1. I can get SSDI only after I’ve been disabled for a year.
Social Security Disability Insurance benefits are for workers whose disability has lasted or is expected to last a year, or expected to result in death. You should apply for benefits as soon as you receive such a diagnosis.
2. I can’t get SSDI benefits if I’m receiving workers’ compensation.
You may be entitled to payments from both programs at the same time, although receiving workers’ comp benefits may reduce the amount of your SSDI payment.
If the total amount of your SSDI benefits (including money family members receive), plus your workers’ comp and any other public disability benefits is more than 80 percent of your average current earnings, the excess will be deducted from your SSDI benefit. This is known as the “workers’ compensation offset.”
There are various formulas for calculating average current earnings. Some public benefits – such as veterans’ benefits and private pensions or insurance – aren’t counted. You should not let your workers’ comp benefits hold up your SSDI claim.
3. I can’t get SSI if I own a house or land, or even a car.
Supplemental Security Income may be available for individuals whose disability keeps them from working for a living. It assists people who are 65 years old or older, blind or disabled, and who have low income and few resources.
Usually an individual can get SSI if his or her resources are worth no more than $2,000. A couple may be able to get SSI if their resources are worth no more than $3,000.
The Social Security Administration will consider any bank accounts, cash, stocks, bonds and real estate you own. However, your house and the land it is on, and your car (unless it is a luxury vehicle) are not counted. Insurance policies worth $1,500 or less, burial plots for you and members of your immediate family, and up to $1,500 in burial funds for you and your spouse (each) are also exempt.
4. I can’t get SSDI or SSI benefits if I have a job.
The Social Security Administration wants beneficiaries of its disability programs to work if they can. You can work and still receive monthly SSDI or SSI payments, as well as Medicare or Medicaid, if your pay does not exceed the allowable maximum ($1,070 per month or $1,800 for blind claimants as of 2014).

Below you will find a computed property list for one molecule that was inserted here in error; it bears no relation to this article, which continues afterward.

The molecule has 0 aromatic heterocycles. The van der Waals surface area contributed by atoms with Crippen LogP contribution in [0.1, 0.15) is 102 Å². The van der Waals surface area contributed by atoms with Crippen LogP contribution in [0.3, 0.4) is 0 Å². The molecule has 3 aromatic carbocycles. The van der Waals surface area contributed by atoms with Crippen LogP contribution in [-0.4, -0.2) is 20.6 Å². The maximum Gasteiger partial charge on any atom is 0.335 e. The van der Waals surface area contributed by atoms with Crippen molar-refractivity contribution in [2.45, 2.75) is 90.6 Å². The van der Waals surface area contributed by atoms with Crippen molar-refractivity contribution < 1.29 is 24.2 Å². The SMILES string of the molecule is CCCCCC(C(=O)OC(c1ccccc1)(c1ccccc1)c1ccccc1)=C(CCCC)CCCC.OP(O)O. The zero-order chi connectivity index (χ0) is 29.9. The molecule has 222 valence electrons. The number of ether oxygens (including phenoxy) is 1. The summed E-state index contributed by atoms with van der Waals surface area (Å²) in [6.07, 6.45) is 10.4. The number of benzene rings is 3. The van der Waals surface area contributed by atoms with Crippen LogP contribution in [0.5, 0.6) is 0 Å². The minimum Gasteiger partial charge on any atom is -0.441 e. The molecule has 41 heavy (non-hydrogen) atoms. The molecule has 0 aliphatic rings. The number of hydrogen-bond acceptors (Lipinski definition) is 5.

The SSA’s Work Incentives policy also allows a nine-month trial work period without changes to your benefits regardless of how much you earn. The nine months do not have to be consecutive. They may be accumulated at any point over a 60-month (five-year) period. Additional work incentive programs may apply to your situation.
5. I have to be near retirement age to get SSDI or SSI benefits.
SSDI and SSI are not retirement programs. They are for people who cannot work for a living because of a medically determinable physical or mental impairment due to illness, injury or birth defect.
The amount of SSDI benefits a person may receive is based on contributions to the Social Security trust fund through Social Security taxes on the claimant’s earnings. Older workers may receive a bigger payment, but eligible workers may benefit from the program at any age.
Supplemental Security Income benefits, which often go to young adults who have never worked for a living, are administered by Social Security but do not come from Social Security taxes.
6. Hiring a lawyer to help with my SSDI or SSI claim is too expensive.
Social Security regulations limit what a lawyer can charge for assisting with SSDI and SSI claims. Lawyers’ fees are contingency-based, which means you pay nothing unless and until you are awarded benefits. Even then, what you pay is limited to 25 percent of the total amount of past-due benefits you are granted, with a cap of $6,000.
Our lawyers can address your questions and concerns about the SSI or SSDI benefits that you may qualify for. We can also help you apply for benefits, or appeal a denied claim to help ensure you receive the maximum benefits you deserve.
Call us now in New York or New Jersey or fill out our online form for a free initial consultation.